Friday, June 4, 2010

Sending out SMS messages with SCOM

In order for SCOM to send out SMS messages a regular cellular phone needs to be attached to the RMS server. When this phone is being recognized by the server OS running on the RMS, SCOM is capable of sending out SMS messages.

Drawbacks:
However with this kind of setup there are some drawbacks to reckon with:

  1. A cellular phone is a bit clunky and prone to hard- and software errors. So changes are the cellular will fail sooner or later;
  2. A cellular phone attached to a server can invite certain administrators to use it for doing some private calls, so the RMS can no longer send out SMS messages;
  3. When a RMS fails and a MS is promoted to RMS, it takes time to reconnect the mobile device to the new RMS. Many times people forget it;
  4. A cellular phone requires software which is mostly written for desktops not for servers. Changes are likely new bugs are pumped into the server hosting the RMS role;
  5. A cellular phone is an overkill: one only needs SMS capability nothing more, nothing less;
  6. When the RMS is virtualized, how to go about connecting a cellular phone to that server?

So how to go about it? How to take care of these earlier mentioned drawbacks in such a way that one can send out SMS messages with SCOM and not being all to vulnerable? One can use internet solutions in order to send out SMS messages but that introduces new risks, many of which one can not influence at all. So another approach is required here.

The whole solution:
The solution is to be found in two pieces of hardware:

  1. a SIM box;
  2. a ‘translator’ of a serial connection over IP.

With the first mentioned solution one could do almost the trick and cover most earlier mentioned drawbacks. However, numbers 3 and 6 are still not covered for. Why? The SIM box needs to be directly attached to the RMS, using a serial connection. So when the RMS is virtualized, this cannot be done. Or when the RMS is physical and it fails, the new RMS (a promoted MS) cannot send out any SMS messages, only when the SIM box is attached to that server and the software is installed and properly configured.

In order to tackle number 3 and 6, the ‘translator’ comes into play. This solution connects on one site to the SIM box over a serial connection and translates it to an ordinary IP connection. When the software for this device is installed on the RMS it becomes ‘transparent’ and the RMS will be able to use the SIM Box as a modem using a ordinary LAN connection!

So the setup looks like this schematic drawing:
image

Explanation:

  • The RMS is connected to the LAN;
  • The Serial-Over-IP device (Digi One SP for instance) is connected to the LAN as well;
  • The SIM Box (Siemens TC35i for instance) is connected to the Serial-Over-IP Device through a serial connection;
  • On the RMS the software for the Serial-Over-IP Device is installed and configured (really easy);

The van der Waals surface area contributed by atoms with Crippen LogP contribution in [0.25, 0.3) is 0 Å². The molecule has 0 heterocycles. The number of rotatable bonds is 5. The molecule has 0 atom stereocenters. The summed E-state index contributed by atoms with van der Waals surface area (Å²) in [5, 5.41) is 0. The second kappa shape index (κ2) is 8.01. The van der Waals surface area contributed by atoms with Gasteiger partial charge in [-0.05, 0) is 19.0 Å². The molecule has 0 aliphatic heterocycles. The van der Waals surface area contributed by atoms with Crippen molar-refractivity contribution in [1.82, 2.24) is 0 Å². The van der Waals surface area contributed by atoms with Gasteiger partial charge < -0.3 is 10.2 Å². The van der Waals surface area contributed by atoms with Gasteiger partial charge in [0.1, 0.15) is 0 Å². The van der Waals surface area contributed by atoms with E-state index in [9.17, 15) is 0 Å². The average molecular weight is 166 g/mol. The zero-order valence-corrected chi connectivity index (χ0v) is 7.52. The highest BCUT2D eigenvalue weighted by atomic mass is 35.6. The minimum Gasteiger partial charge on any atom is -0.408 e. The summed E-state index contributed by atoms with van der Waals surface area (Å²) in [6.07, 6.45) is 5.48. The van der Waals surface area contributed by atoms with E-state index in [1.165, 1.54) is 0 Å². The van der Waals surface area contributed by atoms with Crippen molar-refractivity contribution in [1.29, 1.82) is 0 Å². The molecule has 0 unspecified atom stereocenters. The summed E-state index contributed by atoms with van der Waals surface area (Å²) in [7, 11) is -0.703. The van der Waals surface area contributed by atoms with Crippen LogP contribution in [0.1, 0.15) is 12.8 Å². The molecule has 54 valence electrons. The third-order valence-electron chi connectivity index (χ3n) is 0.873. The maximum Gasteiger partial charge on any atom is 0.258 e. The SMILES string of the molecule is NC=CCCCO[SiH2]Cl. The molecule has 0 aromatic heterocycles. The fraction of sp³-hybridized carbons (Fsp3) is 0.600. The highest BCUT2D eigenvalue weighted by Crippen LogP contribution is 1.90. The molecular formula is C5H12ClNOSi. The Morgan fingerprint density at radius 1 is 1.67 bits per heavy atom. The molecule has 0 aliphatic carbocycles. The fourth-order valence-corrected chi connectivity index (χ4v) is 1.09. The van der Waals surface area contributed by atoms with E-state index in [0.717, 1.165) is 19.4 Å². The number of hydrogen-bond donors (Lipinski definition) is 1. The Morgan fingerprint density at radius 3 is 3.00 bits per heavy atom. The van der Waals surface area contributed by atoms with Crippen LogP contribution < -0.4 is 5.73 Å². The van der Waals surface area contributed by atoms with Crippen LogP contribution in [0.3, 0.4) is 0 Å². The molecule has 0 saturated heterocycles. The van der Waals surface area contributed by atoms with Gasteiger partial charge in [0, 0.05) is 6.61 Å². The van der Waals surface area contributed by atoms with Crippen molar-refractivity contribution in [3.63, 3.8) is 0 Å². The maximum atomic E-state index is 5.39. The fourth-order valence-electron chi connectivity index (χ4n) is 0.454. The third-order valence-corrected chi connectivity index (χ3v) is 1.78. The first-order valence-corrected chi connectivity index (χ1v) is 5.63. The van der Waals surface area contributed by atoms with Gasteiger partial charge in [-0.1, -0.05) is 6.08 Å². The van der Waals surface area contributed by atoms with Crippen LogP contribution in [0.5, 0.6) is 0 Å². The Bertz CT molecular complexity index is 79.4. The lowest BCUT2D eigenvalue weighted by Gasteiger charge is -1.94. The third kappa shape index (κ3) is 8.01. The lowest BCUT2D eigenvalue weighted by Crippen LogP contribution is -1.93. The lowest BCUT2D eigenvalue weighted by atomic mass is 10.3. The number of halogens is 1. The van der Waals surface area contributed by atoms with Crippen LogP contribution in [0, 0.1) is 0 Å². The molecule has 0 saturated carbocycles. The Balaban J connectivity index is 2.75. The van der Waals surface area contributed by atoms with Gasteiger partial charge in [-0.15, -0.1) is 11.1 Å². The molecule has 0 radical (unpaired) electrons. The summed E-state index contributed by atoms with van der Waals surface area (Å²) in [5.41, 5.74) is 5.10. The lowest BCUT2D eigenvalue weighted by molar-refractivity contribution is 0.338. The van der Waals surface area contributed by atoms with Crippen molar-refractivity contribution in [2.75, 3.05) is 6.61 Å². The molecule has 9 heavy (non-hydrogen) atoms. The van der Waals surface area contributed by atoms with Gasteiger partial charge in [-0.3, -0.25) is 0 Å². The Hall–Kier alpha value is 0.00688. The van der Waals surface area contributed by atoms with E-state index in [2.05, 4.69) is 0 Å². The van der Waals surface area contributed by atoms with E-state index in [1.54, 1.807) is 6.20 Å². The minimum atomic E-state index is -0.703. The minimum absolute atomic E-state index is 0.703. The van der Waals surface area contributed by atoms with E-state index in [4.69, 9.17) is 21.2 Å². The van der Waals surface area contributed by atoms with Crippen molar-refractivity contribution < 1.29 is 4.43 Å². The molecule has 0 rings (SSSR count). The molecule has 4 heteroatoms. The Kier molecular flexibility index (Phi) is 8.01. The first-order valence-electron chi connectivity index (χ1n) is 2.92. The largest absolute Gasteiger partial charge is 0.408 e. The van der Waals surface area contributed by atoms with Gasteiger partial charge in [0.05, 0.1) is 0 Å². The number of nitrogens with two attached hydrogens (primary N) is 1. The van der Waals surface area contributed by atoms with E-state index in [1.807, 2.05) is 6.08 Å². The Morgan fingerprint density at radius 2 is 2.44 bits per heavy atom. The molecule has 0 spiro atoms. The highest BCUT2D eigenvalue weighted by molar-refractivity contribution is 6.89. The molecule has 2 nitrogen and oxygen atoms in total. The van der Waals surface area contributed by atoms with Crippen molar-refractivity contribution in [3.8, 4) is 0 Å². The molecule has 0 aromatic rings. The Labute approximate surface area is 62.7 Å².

• On the RMS a Modem is added, the Siemens TC35i is being used here.

This way all the earlier mentioned drawbacks have been covered. On the MS the software for the Digi One is easily installed. So when that MS is promoted to RMS, the Notification Model using SMS is also easily transferred to that server.

Another huge advantage of the SIM Box is its robustness. It is not easily wrecked nor used by a systems engineer looking for a cheap way to make a phone call…

Where to get what:
- SIM Box, like the Siemens TC35i;
- Serial-Over-IP, like the Digi One SP.

Special Credits:
Without the help and advice of Alexandre Verkinderen this posting could not have been written. So all credits go to him.

11 comments:

Niclas said...

Thanks for that interesting post.
We'd like to set up a comparable setup but like to use our (old) Siemens M20 Terminal.

Do you know if this is going to work or have experience in other Siemens devices ?

Marnix Wolf said...

Hi Niclas.

Thanks for the nice words. Glad to hear this posting has been of any help to you.

I do not have any experience with the Siemens M20 Terminal. But why not try it? The worst thing which could happen is that it doesn't work and that your company has to purchase the Siemens TC35i which is very cheap.

Please keep me psoted about your experiences so I can update this blogposting, based on your experiences. Of course I will refer to you as the source.

Cheers,
Marnix

Niclas said...

Hi Marnix,

you're welcome and thanks for replying.
I guess we will purchase that adapter mentioned in your setup and try the M20 to see what happens.

I will keep you informed if it worked. :)

Marnix Wolf said...

Thanks Niclas.

Niclas said...

Hi Marnix,

we just ordered the device and will configure everything so it works.
Will let you know if it works.

Cheers,

Niclas

Marnix Wolf said...

Hi Niclas

Good to hear. Keep me posted.

Cheers,
Marnix

a.uthoff said...

Hi Marnix,

i have implemented sms-notification as described in your post. Thanks a lot, works very well.

One Question, is there no way to use more than 160 characters? This limitation is not clear to me because scom uses variables at this point.

best regards,
Andre

Marnix Wolf said...

Hi Andre.

the 160 character limit is a SMS limit and indeed, the variables can make a message way much longer than those 160.

The IT Crowd said...

Marnix,

After reading your article I thought I'd look into this too. I found a software version of the Serial to Ethernet device.

This works too.

Nice idea just I implemented this in software not hardware.

Thanks.

Hector Marcia said...

Hello Marnix,

Interesting info. We currently have a bulky (and expensive) device attached direct to the RMS to accomplish this task.

From the SCOM console perspective, how do you configure the Channel to forward SMS alerts using your setup?

Thanks

Hector

Marnix Wolf said...

Hi Hector

You simply have to configure the SMS channel and all is well. A straight forward process it is.

Cheers,
Marnix